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The wave of revolutions sweeping the Middle East bears a striking resemblance to previous political earthquakes. As in Europe in 1848, rising food prices and high unemployment have fueled popular protests from Morocco to Oman. As in Eastern Europe and the Soviet Union in 1989, frustration with closed, corrupt, and unresponsive political systems has led to defections among elites and the fall of once powerful regimes in Tunisia, Egypt, and perhaps Libya. Yet 1848 and 1989 are not the right analogies for this past winter's events. The revolutions of 1848 sought to overturn traditional monarchies, and those in 1989 were aimed at toppling communist governments. The revolutions of 2011 are fighting something quite different: "sultanistic" dictatorships. Although such regimes often appear unshakable, they are actually highly vulnerable, because the very strategies they use to stay in power make them brittle, not resilient. It is no coincidence that although popular protests have shaken much of the Middle East, the only revolutions to succeed so far—those in Tunisia and Egypt—have been against modern sultans.
For a revolution to succeed, a number of factors have to come together. The government must appear so irremediably unjust or inept that it is widely viewed as a threat to the country's future; elites (especially in the military) must be alienated from the state and no longer willing to defend it; a broad-based section of the population, spanning ethnic and religious groups and socioeconomic classes, must mobilize; and international powers must either refuse to step in to defend the government or constrain it from using maximum force to defend itself.
Revolutions rarely triumph because these conditions rarely coincide. This is especially the case in traditional monarchies and one-party states, whose leaders often manage to maintain popular support by making appeals to respect for royal tradition or nationalism. Elites, who are often enriched by such governments, will only forsake them if their circumstances or the ideology of the rulers changes drastically. And in almost all cases, broad-based popular mobilization is difficult to achieve because it requires bridging the disparate interests of the urban and rural poor, the middle class, students, professionals, and different ethnic or religious groups. History is replete with student movements, workers' strikes, and peasant uprisings that were readily put down because they remained a revolt of one group, rather than of broad coalitions. Finally, other countries have often intervened to prop up embattled rulers in order to stabilize the international system.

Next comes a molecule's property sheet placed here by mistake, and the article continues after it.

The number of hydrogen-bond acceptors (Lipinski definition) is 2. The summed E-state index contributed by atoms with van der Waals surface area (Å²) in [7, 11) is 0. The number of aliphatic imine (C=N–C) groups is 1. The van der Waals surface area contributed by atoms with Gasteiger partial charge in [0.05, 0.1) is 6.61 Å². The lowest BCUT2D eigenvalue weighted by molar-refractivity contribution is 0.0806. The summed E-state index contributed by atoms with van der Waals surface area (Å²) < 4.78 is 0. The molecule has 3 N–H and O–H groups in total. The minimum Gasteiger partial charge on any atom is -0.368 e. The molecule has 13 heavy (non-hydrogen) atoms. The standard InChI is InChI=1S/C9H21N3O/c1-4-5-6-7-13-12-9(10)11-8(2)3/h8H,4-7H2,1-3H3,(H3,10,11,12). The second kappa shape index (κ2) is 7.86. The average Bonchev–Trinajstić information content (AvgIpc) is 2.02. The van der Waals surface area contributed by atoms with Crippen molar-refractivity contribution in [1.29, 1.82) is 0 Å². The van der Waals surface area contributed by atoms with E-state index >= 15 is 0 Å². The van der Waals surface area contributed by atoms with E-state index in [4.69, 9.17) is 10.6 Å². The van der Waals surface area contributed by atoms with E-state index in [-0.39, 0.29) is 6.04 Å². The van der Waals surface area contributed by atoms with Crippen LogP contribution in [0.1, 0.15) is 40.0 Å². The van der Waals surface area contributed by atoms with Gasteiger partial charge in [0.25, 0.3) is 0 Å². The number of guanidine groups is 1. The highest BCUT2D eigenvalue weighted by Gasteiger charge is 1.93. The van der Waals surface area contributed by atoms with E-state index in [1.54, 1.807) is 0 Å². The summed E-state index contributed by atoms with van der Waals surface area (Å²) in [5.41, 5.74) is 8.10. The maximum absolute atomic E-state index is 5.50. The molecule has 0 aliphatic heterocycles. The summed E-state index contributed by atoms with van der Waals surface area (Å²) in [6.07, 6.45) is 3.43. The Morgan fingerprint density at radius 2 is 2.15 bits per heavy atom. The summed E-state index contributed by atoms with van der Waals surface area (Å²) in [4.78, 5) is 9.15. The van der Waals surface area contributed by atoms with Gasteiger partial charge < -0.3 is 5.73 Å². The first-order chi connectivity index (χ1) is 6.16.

Yet there is another kind of dictatorship that often proves much more vulnerable, rarely retaining power for more than a generation: the sultanistic regime. Such governments arise when a national leader expands his personal power at the expense of formal institutions. Sultanistic dictators appeal to no ideology and have no purpose other than maintaining their personal authority. They may preserve some of the formal aspects of democracy—elections, political parties, a national assembly, or a constitution—but they rule above them by installing compliant supporters in key positions and sometimes by declaring states of emergency, which they justify by appealing to fears of external (or internal) enemies.
Behind the scenes, such dictators generally amass great wealth, which they use to buy the loyalty of supporters and punish opponents. Because they need resources to fuel their patronage machine, they typically promote economic development, through industrialization, commodity exports, and education. They also seek relationships with foreign countries, promising stability in exchange for aid and investment. However wealth comes into the country, most of it is funneled to the sultan and his cronies.